Meanwhile, people familiar with the Sulhu programme said a total of 150 mujahideen was reported to have surrendered their weapons and crossed over since 2019.

The report stated, “A total of 150 mujahideen have surrendered their weapons and crossed over since 2019, according to people familiar with the programme. In the last few weeks, there has been a separate surge, related to internal feuding within the jihadist movement following the death this May of Abubakar Shekau, who had led Boko Haram since 2009.

“Some of those mujahideen, like Aliyu, were commanders, known as qaid – in charge of several districts. Such was the importance attached to the initial group that they were invited to Abuja, where they met representatives of President Muhammadu Buhari.

“Under sulhu, defectors are enrolled in a six-month “deradicalisation” course in the military’s demobilisation and reintegration centre in Mallam Sidi, in northeastern Gombe State. After promising to renounce violence and be good citizens, they are issued with a graduation certificate, signed by a high court judge – and some have then gone on to set up businesses, from cap-making to chicken-rearing.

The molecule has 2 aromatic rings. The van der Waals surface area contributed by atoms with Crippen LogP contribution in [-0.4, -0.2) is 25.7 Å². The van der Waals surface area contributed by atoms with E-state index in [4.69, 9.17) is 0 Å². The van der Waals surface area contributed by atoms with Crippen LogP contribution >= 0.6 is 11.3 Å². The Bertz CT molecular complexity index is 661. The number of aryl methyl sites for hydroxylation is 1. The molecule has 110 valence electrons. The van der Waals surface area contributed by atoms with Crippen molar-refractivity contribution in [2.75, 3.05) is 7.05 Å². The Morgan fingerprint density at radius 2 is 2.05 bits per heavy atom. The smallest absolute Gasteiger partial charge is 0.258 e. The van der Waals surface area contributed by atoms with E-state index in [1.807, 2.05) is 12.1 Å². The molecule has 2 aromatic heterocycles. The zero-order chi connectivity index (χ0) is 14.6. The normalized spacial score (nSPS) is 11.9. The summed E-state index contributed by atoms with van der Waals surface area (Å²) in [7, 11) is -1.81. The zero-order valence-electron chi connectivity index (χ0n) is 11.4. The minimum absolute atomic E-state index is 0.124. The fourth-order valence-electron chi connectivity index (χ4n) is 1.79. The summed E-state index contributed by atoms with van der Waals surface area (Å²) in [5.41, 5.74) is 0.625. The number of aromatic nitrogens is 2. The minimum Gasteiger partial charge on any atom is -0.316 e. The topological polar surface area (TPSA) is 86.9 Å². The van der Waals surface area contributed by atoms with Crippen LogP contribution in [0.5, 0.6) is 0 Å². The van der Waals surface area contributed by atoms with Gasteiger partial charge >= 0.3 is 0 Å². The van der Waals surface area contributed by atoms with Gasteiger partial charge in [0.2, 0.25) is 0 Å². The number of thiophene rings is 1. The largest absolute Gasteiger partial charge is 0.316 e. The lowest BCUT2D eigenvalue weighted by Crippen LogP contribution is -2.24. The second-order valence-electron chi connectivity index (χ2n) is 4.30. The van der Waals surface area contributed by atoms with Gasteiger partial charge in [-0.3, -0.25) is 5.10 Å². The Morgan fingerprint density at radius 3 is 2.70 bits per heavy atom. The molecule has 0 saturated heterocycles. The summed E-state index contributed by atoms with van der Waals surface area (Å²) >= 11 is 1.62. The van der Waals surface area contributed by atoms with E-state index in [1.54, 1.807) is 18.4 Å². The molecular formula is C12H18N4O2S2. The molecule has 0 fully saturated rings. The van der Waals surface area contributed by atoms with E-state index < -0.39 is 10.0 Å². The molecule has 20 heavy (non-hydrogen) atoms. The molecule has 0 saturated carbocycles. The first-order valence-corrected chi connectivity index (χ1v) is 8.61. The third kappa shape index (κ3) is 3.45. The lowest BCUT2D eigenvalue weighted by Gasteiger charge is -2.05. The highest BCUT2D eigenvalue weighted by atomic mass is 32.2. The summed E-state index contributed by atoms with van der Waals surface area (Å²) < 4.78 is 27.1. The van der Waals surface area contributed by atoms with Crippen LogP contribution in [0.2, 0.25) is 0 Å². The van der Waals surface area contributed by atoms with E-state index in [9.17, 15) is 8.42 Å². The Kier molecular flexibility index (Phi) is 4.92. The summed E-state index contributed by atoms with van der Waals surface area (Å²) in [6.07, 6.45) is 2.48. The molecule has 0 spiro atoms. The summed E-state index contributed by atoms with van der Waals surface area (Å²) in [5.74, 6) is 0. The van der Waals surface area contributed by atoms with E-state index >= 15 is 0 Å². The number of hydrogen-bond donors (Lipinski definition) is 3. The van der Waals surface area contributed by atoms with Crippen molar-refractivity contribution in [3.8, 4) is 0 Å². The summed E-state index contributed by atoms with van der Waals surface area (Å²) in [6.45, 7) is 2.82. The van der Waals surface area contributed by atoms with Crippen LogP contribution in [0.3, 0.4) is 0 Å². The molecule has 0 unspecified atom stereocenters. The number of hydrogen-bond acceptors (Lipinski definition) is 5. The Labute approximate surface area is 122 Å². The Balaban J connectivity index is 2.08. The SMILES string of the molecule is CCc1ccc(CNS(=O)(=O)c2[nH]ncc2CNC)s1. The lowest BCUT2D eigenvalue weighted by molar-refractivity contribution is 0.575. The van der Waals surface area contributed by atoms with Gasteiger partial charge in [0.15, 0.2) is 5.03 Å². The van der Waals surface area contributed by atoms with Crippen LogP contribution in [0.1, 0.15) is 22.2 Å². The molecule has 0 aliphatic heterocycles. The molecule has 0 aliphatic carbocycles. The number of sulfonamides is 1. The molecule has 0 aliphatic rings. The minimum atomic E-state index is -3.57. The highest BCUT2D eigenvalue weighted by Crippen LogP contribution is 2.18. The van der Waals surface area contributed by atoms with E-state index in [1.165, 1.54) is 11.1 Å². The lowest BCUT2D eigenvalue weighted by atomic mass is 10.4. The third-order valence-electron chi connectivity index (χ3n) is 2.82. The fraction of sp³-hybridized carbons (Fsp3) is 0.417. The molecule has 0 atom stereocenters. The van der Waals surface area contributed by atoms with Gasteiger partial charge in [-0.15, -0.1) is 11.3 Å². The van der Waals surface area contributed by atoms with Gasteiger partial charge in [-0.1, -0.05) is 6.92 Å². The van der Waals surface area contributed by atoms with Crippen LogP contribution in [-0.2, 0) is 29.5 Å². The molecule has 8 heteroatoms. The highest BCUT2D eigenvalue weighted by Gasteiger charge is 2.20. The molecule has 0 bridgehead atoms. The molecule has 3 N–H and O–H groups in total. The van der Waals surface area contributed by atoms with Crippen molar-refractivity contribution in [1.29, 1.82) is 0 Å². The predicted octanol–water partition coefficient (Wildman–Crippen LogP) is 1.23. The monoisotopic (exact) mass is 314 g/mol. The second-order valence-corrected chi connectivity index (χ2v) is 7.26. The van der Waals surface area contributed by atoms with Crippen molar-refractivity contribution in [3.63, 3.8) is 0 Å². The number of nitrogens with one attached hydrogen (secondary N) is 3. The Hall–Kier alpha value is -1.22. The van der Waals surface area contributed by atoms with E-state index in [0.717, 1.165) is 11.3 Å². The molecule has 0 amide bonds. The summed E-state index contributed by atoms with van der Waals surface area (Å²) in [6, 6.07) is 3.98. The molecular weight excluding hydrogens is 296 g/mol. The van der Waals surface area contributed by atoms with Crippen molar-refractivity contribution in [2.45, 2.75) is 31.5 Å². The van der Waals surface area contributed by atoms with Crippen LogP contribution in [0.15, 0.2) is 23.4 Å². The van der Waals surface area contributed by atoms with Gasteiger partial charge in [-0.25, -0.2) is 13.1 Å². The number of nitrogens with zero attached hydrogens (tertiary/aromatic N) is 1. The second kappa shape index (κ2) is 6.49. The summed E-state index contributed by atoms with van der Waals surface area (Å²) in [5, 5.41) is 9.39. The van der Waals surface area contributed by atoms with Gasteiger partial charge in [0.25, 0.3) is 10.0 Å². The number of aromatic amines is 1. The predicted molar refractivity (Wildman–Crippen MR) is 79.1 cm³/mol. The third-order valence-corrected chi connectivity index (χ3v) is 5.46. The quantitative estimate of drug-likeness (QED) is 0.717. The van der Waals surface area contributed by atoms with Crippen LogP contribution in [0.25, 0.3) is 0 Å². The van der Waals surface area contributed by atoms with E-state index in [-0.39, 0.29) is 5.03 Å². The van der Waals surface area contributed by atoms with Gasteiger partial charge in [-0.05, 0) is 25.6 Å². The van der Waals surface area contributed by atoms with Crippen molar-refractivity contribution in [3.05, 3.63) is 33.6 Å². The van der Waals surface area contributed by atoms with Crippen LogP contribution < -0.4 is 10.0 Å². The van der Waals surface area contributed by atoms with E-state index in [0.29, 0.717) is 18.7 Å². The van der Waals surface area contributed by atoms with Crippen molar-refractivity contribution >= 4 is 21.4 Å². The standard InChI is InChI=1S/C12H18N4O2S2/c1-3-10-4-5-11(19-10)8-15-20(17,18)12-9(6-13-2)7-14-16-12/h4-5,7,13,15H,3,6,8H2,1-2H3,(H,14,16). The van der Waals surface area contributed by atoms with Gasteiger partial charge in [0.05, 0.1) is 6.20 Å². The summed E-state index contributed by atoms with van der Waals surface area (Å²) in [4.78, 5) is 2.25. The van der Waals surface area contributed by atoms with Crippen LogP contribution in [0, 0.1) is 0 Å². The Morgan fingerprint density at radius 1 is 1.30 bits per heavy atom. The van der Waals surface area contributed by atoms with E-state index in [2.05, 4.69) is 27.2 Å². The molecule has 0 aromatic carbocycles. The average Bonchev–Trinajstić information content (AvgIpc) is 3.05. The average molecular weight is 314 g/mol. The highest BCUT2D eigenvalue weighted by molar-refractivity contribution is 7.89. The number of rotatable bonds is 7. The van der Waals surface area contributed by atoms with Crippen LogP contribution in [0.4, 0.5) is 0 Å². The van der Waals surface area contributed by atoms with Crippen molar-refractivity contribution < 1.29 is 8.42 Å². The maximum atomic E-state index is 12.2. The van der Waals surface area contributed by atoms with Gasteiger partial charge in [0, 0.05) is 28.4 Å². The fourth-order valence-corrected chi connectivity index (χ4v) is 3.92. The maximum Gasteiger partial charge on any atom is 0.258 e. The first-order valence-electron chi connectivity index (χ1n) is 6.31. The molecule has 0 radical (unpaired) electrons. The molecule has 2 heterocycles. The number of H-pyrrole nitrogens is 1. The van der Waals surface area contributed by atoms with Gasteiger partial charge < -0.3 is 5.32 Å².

“Sulhu is run by DSS and the military but is separate from the army’s much larger disarmament, demobilisation, and reintegration initiative, known as Operation Safe Corridor (OSC) and also based in Mallam Sidi.

“OSC is aimed at low-risk former combatants, although as many as 75 per cent of those on the programme may never have held a weapon – just villagers snagged in the military’s catch-all dragnets, with years spent in detention without trial.

“Those on the sulhu initiative are the turbaned rijal seen in the low-res YouTube videos, exultant in victory, killing without remorse. Before joining ISWAP, prior to the 2016 split from Boko Haram, these men had been obedient to a maximalist “takfir” creed, promoted by then-leader Shekau, who declared that anybody living outside their zone of control was an infidel, punishable by death or enslavement.”